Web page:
South-Western Legal Studies in Business

Claim of Conspiracy Must Present Plausible Facts to Support Assertion

Supreme Court held that for a claim of a conspiracy in restraint of trade to proceed, the plaintiff must present sufficient evidence which, if believed, could make a case. A naked claim of conspiracy is not sufficient for a trial to occur.

Topic Antitrust
Key Words

Sherman Act; Pleading; Conspiracy; Parallel Behavior

C A S E   S U M M A R Y

Twombly brought a class action suit on behalf of telephone subscribers, claiming that the regional telephone companies created after the AT&T company was broken up violated the Sherman Act by conspiring not to compete with one another. They engaged in parallel conduct aimed at discouraging new carriers from entering the phone business. The district court dismissed, ruling that the suit contained no direct factual allegations of conspiracy. The appeals court reversed, holding that the suit presented a plausible claim of a conspiracy inferred by defendantsí parallel conduct. Defendants appealed.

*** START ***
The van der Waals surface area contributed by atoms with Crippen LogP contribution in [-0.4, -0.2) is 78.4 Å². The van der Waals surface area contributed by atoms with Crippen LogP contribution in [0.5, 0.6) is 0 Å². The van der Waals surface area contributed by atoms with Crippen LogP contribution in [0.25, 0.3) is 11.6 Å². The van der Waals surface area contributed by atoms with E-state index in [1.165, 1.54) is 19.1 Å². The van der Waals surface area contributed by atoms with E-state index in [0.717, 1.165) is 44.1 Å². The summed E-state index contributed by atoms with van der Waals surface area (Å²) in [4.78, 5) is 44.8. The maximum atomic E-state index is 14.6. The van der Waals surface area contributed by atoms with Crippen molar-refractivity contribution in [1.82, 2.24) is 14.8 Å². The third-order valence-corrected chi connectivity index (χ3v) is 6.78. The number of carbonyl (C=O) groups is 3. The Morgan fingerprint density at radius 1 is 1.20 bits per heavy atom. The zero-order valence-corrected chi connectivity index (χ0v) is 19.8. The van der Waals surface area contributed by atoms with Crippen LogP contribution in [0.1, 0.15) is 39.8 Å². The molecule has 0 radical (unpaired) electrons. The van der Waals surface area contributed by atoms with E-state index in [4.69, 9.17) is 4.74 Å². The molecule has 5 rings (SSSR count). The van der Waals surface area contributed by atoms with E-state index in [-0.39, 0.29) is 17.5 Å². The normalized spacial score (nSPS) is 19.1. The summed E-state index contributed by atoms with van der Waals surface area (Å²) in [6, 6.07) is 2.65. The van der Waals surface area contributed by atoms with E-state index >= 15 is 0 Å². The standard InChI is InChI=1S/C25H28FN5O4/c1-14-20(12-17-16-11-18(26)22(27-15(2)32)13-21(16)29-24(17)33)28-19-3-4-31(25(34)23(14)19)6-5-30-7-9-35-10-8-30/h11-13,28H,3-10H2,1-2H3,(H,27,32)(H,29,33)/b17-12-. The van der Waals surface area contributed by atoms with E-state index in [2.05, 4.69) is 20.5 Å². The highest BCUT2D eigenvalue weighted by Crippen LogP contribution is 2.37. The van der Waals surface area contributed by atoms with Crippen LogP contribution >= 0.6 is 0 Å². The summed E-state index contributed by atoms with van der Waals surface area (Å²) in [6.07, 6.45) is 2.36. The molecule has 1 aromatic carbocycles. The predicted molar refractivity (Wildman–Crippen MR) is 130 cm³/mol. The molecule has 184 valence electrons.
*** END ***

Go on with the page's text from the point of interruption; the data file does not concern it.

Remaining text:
Reversed and remanded. To bring a claim under the Sherman Act requires a complaint with enough factual matter which, if taken as true, would suggest that an agreement was made. An allegation of parallel business conduct and a bare assertion of conspiracy will not alone suffice to state a claim. The assertions made in this case were insufficient to state a claim that could proceed to trial.


Bell Atlantic Corp. v. Twombly, 127 S.Ct. 1955 (Sup. Ct., 2007)

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